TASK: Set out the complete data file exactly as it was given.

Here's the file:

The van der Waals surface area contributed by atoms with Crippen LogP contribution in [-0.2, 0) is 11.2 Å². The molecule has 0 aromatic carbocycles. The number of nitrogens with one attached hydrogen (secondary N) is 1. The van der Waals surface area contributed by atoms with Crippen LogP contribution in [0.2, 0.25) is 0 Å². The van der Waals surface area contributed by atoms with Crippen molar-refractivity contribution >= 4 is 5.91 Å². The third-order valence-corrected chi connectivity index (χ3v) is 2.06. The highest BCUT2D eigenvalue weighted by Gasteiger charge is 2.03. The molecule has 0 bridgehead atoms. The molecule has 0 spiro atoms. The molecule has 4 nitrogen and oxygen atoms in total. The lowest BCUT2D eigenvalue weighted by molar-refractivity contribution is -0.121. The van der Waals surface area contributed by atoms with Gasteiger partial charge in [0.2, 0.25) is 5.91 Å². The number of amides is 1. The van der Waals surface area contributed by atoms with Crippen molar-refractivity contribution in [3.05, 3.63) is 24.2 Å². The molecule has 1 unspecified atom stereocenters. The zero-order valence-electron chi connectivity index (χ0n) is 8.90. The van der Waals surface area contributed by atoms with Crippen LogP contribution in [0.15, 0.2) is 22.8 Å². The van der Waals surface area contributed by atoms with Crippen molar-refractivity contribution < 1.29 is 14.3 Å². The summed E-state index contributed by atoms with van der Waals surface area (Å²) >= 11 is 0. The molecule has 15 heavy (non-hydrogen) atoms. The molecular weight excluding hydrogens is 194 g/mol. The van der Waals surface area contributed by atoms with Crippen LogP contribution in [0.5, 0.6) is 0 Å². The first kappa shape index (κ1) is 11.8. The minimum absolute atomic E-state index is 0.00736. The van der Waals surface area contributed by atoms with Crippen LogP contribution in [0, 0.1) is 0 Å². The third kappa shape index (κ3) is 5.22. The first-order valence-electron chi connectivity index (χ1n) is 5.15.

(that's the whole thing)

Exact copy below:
The van der Waals surface area contributed by atoms with Crippen LogP contribution in [-0.2, 0) is 11.2 Å². The molecule has 0 aromatic carbocycles. The number of nitrogens with one attached hydrogen (secondary N) is 1. The van der Waals surface area contributed by atoms with Crippen LogP contribution in [0.2, 0.25) is 0 Å². The van der Waals surface area contributed by atoms with Crippen molar-refractivity contribution >= 4 is 5.91 Å². The third-order valence-corrected chi connectivity index (χ3v) is 2.06. The highest BCUT2D eigenvalue weighted by Gasteiger charge is 2.03. The molecule has 0 bridgehead atoms. The molecule has 0 spiro atoms. The molecule has 4 nitrogen and oxygen atoms in total. The lowest BCUT2D eigenvalue weighted by molar-refractivity contribution is -0.121. The van der Waals surface area contributed by atoms with Gasteiger partial charge in [0.2, 0.25) is 5.91 Å². The number of amides is 1. The van der Waals surface area contributed by atoms with Crippen molar-refractivity contribution in [3.05, 3.63) is 24.2 Å². The molecule has 1 unspecified atom stereocenters. The zero-order valence-electron chi connectivity index (χ0n) is 8.90. The van der Waals surface area contributed by atoms with Crippen LogP contribution in [0.15, 0.2) is 22.8 Å². The van der Waals surface area contributed by atoms with Crippen molar-refractivity contribution < 1.29 is 14.3 Å². The summed E-state index contributed by atoms with van der Waals surface area (Å²) >= 11 is 0. The molecule has 15 heavy (non-hydrogen) atoms. The molecular weight excluding hydrogens is 194 g/mol. The van der Waals surface area contributed by atoms with Crippen LogP contribution in [0.5, 0.6) is 0 Å². The first kappa shape index (κ1) is 11.8. The minimum absolute atomic E-state index is 0.00736. The van der Waals surface area contributed by atoms with Crippen LogP contribution in [0, 0.1) is 0 Å². The third kappa shape index (κ3) is 5.22. The first-order valence-electron chi connectivity index (χ1n) is 5.15.